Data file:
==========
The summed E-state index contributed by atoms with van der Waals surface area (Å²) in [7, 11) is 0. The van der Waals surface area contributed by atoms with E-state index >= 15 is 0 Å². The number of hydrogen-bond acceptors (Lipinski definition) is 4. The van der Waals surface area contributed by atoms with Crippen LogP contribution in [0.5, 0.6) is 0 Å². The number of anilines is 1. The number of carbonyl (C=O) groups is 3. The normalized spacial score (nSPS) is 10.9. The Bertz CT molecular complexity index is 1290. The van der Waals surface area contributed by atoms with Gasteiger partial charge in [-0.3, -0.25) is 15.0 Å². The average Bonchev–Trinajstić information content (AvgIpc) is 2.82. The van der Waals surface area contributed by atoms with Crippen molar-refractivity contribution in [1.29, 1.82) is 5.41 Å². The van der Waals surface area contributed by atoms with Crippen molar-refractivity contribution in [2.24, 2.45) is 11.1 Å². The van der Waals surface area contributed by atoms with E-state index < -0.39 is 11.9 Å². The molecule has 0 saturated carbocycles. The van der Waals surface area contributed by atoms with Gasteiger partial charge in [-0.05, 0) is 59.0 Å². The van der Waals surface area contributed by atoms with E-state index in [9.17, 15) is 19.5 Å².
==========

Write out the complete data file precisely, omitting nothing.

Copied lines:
The summed E-state index contributed by atoms with van der Waals surface area (Å²) in [7, 11) is 0. The van der Waals surface area contributed by atoms with E-state index >= 15 is 0 Å². The number of hydrogen-bond acceptors (Lipinski definition) is 4. The van der Waals surface area contributed by atoms with Crippen LogP contribution in [0.5, 0.6) is 0 Å². The number of anilines is 1. The number of carbonyl (C=O) groups is 3. The normalized spacial score (nSPS) is 10.9. The Bertz CT molecular complexity index is 1290. The van der Waals surface area contributed by atoms with Gasteiger partial charge in [-0.3, -0.25) is 15.0 Å². The average Bonchev–Trinajstić information content (AvgIpc) is 2.82. The van der Waals surface area contributed by atoms with Crippen molar-refractivity contribution in [1.29, 1.82) is 5.41 Å². The van der Waals surface area contributed by atoms with Crippen molar-refractivity contribution in [2.24, 2.45) is 11.1 Å². The van der Waals surface area contributed by atoms with E-state index < -0.39 is 11.9 Å². The molecule has 0 saturated carbocycles. The van der Waals surface area contributed by atoms with Gasteiger partial charge in [-0.05, 0) is 59.0 Å². The van der Waals surface area contributed by atoms with E-state index in [9.17, 15) is 19.5 Å².